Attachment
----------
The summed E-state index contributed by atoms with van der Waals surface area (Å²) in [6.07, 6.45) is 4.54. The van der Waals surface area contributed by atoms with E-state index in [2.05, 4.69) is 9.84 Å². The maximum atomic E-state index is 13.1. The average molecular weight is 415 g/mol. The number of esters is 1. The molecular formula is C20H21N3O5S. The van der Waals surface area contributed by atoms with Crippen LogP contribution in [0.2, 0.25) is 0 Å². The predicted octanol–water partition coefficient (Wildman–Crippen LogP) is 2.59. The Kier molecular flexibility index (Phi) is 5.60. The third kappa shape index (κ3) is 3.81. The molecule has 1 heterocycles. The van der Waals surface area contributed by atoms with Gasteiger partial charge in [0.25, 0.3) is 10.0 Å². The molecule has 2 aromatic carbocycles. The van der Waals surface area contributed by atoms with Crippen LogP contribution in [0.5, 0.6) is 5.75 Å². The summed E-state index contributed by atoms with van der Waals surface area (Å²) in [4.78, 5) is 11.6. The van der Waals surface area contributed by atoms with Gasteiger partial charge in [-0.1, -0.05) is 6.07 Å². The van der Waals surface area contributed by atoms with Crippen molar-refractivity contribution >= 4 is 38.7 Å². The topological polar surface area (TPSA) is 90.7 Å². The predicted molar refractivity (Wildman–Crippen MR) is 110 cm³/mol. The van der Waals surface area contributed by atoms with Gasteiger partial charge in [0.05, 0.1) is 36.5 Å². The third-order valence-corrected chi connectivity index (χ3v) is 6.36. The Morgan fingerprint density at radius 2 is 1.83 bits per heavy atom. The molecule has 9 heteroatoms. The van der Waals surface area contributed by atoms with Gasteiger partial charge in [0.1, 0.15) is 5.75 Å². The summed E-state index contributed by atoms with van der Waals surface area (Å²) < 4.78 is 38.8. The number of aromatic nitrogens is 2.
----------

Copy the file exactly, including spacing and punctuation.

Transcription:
The summed E-state index contributed by atoms with van der Waals surface area (Å²) in [6.07, 6.45) is 4.54. The van der Waals surface area contributed by atoms with E-state index in [2.05, 4.69) is 9.84 Å². The maximum atomic E-state index is 13.1. The average molecular weight is 415 g/mol. The number of esters is 1. The molecular formula is C20H21N3O5S. The van der Waals surface area contributed by atoms with Crippen LogP contribution in [0.2, 0.25) is 0 Å². The predicted octanol–water partition coefficient (Wildman–Crippen LogP) is 2.59. The Kier molecular flexibility index (Phi) is 5.60. The third kappa shape index (κ3) is 3.81. The molecule has 1 heterocycles. The van der Waals surface area contributed by atoms with Gasteiger partial charge in [0.25, 0.3) is 10.0 Å². The molecule has 2 aromatic carbocycles. The van der Waals surface area contributed by atoms with Crippen LogP contribution in [0.5, 0.6) is 5.75 Å². The summed E-state index contributed by atoms with van der Waals surface area (Å²) in [4.78, 5) is 11.6. The van der Waals surface area contributed by atoms with Gasteiger partial charge in [-0.1, -0.05) is 6.07 Å². The van der Waals surface area contributed by atoms with Crippen molar-refractivity contribution >= 4 is 38.7 Å². The topological polar surface area (TPSA) is 90.7 Å². The predicted molar refractivity (Wildman–Crippen MR) is 110 cm³/mol. The van der Waals surface area contributed by atoms with Gasteiger partial charge in [0.05, 0.1) is 36.5 Å². The third-order valence-corrected chi connectivity index (χ3v) is 6.36. The Morgan fingerprint density at radius 2 is 1.83 bits per heavy atom. The molecule has 9 heteroatoms. The van der Waals surface area contributed by atoms with Gasteiger partial charge in [0.1, 0.15) is 5.75 Å². The summed E-state index contributed by atoms with van der Waals surface area (Å²) < 4.78 is 38.8. The number of aromatic nitrogens is 2.